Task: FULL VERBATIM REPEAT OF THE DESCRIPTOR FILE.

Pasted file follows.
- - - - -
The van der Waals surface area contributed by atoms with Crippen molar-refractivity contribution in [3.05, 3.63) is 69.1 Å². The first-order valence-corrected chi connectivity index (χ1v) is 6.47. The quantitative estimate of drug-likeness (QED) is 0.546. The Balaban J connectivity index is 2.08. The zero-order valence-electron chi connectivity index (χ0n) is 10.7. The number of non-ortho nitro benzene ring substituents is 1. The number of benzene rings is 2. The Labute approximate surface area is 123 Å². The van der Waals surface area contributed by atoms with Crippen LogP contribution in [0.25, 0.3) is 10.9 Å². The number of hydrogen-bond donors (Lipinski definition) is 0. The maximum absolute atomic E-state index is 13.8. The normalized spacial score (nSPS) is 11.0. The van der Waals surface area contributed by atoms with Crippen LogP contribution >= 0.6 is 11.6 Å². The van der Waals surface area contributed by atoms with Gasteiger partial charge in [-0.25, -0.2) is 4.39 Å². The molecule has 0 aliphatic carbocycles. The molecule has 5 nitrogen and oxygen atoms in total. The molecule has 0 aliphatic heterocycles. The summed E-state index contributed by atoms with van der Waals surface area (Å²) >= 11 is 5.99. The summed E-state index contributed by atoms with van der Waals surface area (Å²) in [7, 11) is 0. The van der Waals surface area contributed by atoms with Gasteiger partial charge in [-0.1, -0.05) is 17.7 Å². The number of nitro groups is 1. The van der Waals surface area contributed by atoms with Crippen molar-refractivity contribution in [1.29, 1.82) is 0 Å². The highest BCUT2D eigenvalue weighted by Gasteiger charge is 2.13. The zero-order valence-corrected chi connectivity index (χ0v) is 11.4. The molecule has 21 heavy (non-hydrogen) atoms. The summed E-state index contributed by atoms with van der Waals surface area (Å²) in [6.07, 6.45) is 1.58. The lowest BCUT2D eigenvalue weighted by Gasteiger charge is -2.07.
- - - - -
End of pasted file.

The van der Waals surface area contributed by atoms with Crippen molar-refractivity contribution in [3.05, 3.63) is 69.1 Å². The first-order valence-corrected chi connectivity index (χ1v) is 6.47. The quantitative estimate of drug-likeness (QED) is 0.546. The Balaban J connectivity index is 2.08. The zero-order valence-electron chi connectivity index (χ0n) is 10.7. The number of non-ortho nitro benzene ring substituents is 1. The number of benzene rings is 2. The Labute approximate surface area is 123 Å². The van der Waals surface area contributed by atoms with Crippen LogP contribution in [0.25, 0.3) is 10.9 Å². The number of hydrogen-bond donors (Lipinski definition) is 0. The maximum absolute atomic E-state index is 13.8. The normalized spacial score (nSPS) is 11.0. The van der Waals surface area contributed by atoms with Crippen LogP contribution >= 0.6 is 11.6 Å². The van der Waals surface area contributed by atoms with Gasteiger partial charge in [-0.25, -0.2) is 4.39 Å². The molecule has 0 aliphatic carbocycles. The molecule has 5 nitrogen and oxygen atoms in total. The molecule has 0 aliphatic heterocycles. The summed E-state index contributed by atoms with van der Waals surface area (Å²) >= 11 is 5.99. The summed E-state index contributed by atoms with van der Waals surface area (Å²) in [7, 11) is 0. The van der Waals surface area contributed by atoms with Gasteiger partial charge in [-0.1, -0.05) is 17.7 Å². The number of nitro groups is 1. The van der Waals surface area contributed by atoms with Crippen molar-refractivity contribution in [1.29, 1.82) is 0 Å². The highest BCUT2D eigenvalue weighted by Gasteiger charge is 2.13. The zero-order valence-corrected chi connectivity index (χ0v) is 11.4. The molecule has 21 heavy (non-hydrogen) atoms. The summed E-state index contributed by atoms with van der Waals surface area (Å²) in [6.07, 6.45) is 1.58. The lowest BCUT2D eigenvalue weighted by Gasteiger charge is -2.07.